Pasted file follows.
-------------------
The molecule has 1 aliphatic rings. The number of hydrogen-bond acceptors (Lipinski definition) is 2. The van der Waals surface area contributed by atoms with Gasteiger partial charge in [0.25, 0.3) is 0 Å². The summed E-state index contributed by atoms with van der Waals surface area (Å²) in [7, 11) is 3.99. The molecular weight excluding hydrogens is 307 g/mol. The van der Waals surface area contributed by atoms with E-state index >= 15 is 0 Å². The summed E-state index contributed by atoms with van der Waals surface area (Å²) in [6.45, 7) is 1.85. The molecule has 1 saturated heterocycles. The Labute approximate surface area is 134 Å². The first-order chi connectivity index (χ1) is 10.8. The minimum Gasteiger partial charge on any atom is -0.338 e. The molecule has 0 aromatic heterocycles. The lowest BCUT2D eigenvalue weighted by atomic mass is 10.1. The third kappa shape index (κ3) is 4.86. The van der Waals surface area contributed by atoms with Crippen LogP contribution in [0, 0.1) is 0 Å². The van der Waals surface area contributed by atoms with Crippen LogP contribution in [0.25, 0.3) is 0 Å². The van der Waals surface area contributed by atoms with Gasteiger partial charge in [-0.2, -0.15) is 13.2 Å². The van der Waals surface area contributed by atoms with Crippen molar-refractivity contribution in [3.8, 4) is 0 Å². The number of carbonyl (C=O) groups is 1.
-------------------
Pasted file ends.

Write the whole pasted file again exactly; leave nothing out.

The molecule has 1 aliphatic rings. The number of hydrogen-bond acceptors (Lipinski definition) is 2. The van der Waals surface area contributed by atoms with Gasteiger partial charge in [0.25, 0.3) is 0 Å². The summed E-state index contributed by atoms with van der Waals surface area (Å²) in [7, 11) is 3.99. The molecular weight excluding hydrogens is 307 g/mol. The van der Waals surface area contributed by atoms with E-state index >= 15 is 0 Å². The summed E-state index contributed by atoms with van der Waals surface area (Å²) in [6.45, 7) is 1.85. The molecule has 1 saturated heterocycles. The Labute approximate surface area is 134 Å². The first-order chi connectivity index (χ1) is 10.8. The minimum Gasteiger partial charge on any atom is -0.338 e. The molecule has 0 aromatic heterocycles. The lowest BCUT2D eigenvalue weighted by atomic mass is 10.1. The third kappa shape index (κ3) is 4.86. The van der Waals surface area contributed by atoms with Crippen LogP contribution in [0, 0.1) is 0 Å². The van der Waals surface area contributed by atoms with Crippen LogP contribution in [0.25, 0.3) is 0 Å². The van der Waals surface area contributed by atoms with Gasteiger partial charge in [-0.2, -0.15) is 13.2 Å². The van der Waals surface area contributed by atoms with Crippen molar-refractivity contribution in [3.8, 4) is 0 Å². The number of carbonyl (C=O) groups is 1.